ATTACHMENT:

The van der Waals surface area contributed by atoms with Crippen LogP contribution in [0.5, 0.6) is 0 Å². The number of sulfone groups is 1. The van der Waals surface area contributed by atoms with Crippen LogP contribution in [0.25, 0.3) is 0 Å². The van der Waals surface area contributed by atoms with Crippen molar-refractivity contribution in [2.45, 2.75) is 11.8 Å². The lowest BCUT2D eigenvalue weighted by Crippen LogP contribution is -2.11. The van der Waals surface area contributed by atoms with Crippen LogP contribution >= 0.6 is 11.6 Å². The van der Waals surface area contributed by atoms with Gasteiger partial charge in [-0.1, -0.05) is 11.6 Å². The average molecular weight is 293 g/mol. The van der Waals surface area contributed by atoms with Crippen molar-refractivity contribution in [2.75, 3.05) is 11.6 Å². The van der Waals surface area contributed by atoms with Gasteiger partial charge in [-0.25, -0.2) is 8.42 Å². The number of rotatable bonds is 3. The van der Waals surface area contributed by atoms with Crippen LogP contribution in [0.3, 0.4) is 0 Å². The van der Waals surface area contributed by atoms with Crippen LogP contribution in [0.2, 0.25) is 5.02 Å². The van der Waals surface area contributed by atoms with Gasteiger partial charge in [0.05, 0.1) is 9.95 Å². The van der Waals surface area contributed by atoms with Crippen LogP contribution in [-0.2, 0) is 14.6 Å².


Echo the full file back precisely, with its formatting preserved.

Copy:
The van der Waals surface area contributed by atoms with Crippen LogP contribution in [0.5, 0.6) is 0 Å². The number of sulfone groups is 1. The van der Waals surface area contributed by atoms with Crippen LogP contribution in [0.25, 0.3) is 0 Å². The van der Waals surface area contributed by atoms with Crippen molar-refractivity contribution in [2.45, 2.75) is 11.8 Å². The lowest BCUT2D eigenvalue weighted by Crippen LogP contribution is -2.11. The van der Waals surface area contributed by atoms with Crippen LogP contribution >= 0.6 is 11.6 Å². The van der Waals surface area contributed by atoms with Gasteiger partial charge in [-0.1, -0.05) is 11.6 Å². The average molecular weight is 293 g/mol. The van der Waals surface area contributed by atoms with Crippen molar-refractivity contribution in [2.75, 3.05) is 11.6 Å². The van der Waals surface area contributed by atoms with Gasteiger partial charge in [-0.25, -0.2) is 8.42 Å². The number of rotatable bonds is 3. The van der Waals surface area contributed by atoms with Crippen LogP contribution in [0.3, 0.4) is 0 Å². The van der Waals surface area contributed by atoms with Crippen LogP contribution in [0.2, 0.25) is 5.02 Å². The van der Waals surface area contributed by atoms with Gasteiger partial charge in [0.05, 0.1) is 9.95 Å². The van der Waals surface area contributed by atoms with Crippen LogP contribution in [-0.2, 0) is 14.6 Å².